A Jellyfish Summer

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Last week, Bruckner Chase of Santa Cruz set out to become the second person ever to swim across Monterey Bay. He intended to use the publicity surrounding the 14-hour slog to raise awareness about ocean issues.

But then the ocean did a little awareness raising of its own. Thirty minutes into the swim, jellyfish---whose swelling numbers are considered by many to be a symptom of unhealthy seas---began to swarm.

“I’m like, ‘Come on guys, I’m trying to help here,’” Chase said later.

The jellies could not be reasoned with---Chase was soon being stung everywhere, even inside his mouth. He made it through the swim by putting on a wet suit after about two hours, at his wife’s insistence. (She was beside him in an escort boat.) Jellies stopped a California woman attempting the same swim the week before, reportedly stinging her hundreds of times. But even in the wet suit---which protected all but Chase’s face and extremities---conditions were less than pleasant.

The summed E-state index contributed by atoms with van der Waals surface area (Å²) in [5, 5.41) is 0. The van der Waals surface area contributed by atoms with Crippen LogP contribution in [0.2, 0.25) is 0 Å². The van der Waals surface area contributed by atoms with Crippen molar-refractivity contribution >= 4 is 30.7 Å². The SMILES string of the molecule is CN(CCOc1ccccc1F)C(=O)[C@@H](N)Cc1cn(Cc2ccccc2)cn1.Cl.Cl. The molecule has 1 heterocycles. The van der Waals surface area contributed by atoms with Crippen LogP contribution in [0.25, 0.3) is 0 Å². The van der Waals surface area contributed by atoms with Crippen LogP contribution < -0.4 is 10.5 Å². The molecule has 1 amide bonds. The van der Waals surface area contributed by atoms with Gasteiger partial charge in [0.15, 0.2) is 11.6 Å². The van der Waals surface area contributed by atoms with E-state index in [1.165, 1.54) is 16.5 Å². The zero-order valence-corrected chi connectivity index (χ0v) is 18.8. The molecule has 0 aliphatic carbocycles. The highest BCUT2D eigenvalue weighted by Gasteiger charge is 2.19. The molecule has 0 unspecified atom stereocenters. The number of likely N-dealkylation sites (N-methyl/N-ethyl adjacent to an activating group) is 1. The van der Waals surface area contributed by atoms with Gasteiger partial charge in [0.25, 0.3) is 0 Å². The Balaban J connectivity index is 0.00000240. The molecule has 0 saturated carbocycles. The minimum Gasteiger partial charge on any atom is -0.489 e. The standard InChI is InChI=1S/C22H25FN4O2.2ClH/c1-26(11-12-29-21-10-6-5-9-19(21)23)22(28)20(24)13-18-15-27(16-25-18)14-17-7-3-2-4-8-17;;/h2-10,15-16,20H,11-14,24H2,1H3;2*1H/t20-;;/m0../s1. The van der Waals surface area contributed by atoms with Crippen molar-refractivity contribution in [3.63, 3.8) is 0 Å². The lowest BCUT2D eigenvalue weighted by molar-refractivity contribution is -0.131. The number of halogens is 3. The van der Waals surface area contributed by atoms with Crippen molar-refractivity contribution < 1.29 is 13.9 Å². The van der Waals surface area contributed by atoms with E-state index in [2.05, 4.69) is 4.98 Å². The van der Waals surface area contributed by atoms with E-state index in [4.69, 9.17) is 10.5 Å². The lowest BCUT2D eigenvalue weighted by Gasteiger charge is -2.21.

“During the last mile,” one news account said, “Chase felt (the jellyfish) oozing through his hands with every stroke and realized ‘that had I not been in a wetsuit, I would not have been able to physically survive.’”

Ah, memories. I spent a chunk of the spring reading stories like this one while researching jellyfish for our 40th anniversary issue, and this summer I haven’t been able to resist keeping up with the latest jelly current events (although I did chicken out of my colleagues’ jellyfish-eating expedition). As usual, the jellies have been up to no good:

On the bright side, though, scientists have been studying a fish that actually seems to thrive in the jellyfish-infested waters off of Namibia, where most fish species have been pushed out. Cute little bearded gobies are immune to jelly stings and even have a taste for jellies, which make up a third of their diet.

Abigail Tucker is the magazine’s staff writer.

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